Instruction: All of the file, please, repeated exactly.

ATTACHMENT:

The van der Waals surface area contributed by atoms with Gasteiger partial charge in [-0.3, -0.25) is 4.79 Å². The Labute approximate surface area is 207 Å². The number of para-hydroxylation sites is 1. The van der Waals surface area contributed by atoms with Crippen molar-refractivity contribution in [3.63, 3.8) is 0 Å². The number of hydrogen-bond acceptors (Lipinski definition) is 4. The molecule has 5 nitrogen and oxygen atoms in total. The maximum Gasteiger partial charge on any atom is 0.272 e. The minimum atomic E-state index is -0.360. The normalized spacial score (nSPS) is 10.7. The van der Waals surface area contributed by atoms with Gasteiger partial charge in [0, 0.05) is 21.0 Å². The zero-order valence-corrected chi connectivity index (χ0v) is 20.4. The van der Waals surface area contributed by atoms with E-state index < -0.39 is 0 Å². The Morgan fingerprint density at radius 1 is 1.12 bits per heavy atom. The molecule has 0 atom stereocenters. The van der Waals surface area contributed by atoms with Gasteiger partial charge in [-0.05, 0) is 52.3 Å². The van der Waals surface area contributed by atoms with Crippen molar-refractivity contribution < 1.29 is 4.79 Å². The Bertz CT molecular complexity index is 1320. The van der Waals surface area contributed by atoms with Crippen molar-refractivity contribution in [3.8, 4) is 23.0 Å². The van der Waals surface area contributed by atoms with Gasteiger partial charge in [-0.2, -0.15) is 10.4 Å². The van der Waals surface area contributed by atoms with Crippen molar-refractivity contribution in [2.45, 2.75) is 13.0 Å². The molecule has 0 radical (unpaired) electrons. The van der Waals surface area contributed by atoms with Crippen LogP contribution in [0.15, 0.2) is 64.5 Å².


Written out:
The van der Waals surface area contributed by atoms with Gasteiger partial charge in [-0.3, -0.25) is 4.79 Å². The Labute approximate surface area is 207 Å². The number of para-hydroxylation sites is 1. The van der Waals surface area contributed by atoms with Crippen molar-refractivity contribution in [3.63, 3.8) is 0 Å². The number of hydrogen-bond acceptors (Lipinski definition) is 4. The molecule has 5 nitrogen and oxygen atoms in total. The maximum Gasteiger partial charge on any atom is 0.272 e. The minimum atomic E-state index is -0.360. The normalized spacial score (nSPS) is 10.7. The van der Waals surface area contributed by atoms with Gasteiger partial charge in [0, 0.05) is 21.0 Å². The zero-order valence-corrected chi connectivity index (χ0v) is 20.4. The van der Waals surface area contributed by atoms with E-state index < -0.39 is 0 Å². The Morgan fingerprint density at radius 1 is 1.12 bits per heavy atom. The molecule has 0 atom stereocenters. The van der Waals surface area contributed by atoms with Gasteiger partial charge in [-0.05, 0) is 52.3 Å². The van der Waals surface area contributed by atoms with Crippen molar-refractivity contribution < 1.29 is 4.79 Å². The Bertz CT molecular complexity index is 1320. The van der Waals surface area contributed by atoms with Crippen molar-refractivity contribution in [3.8, 4) is 23.0 Å². The van der Waals surface area contributed by atoms with Gasteiger partial charge in [-0.2, -0.15) is 10.4 Å². The van der Waals surface area contributed by atoms with Crippen molar-refractivity contribution in [2.45, 2.75) is 13.0 Å². The molecule has 0 radical (unpaired) electrons. The van der Waals surface area contributed by atoms with Crippen LogP contribution in [0.15, 0.2) is 64.5 Å².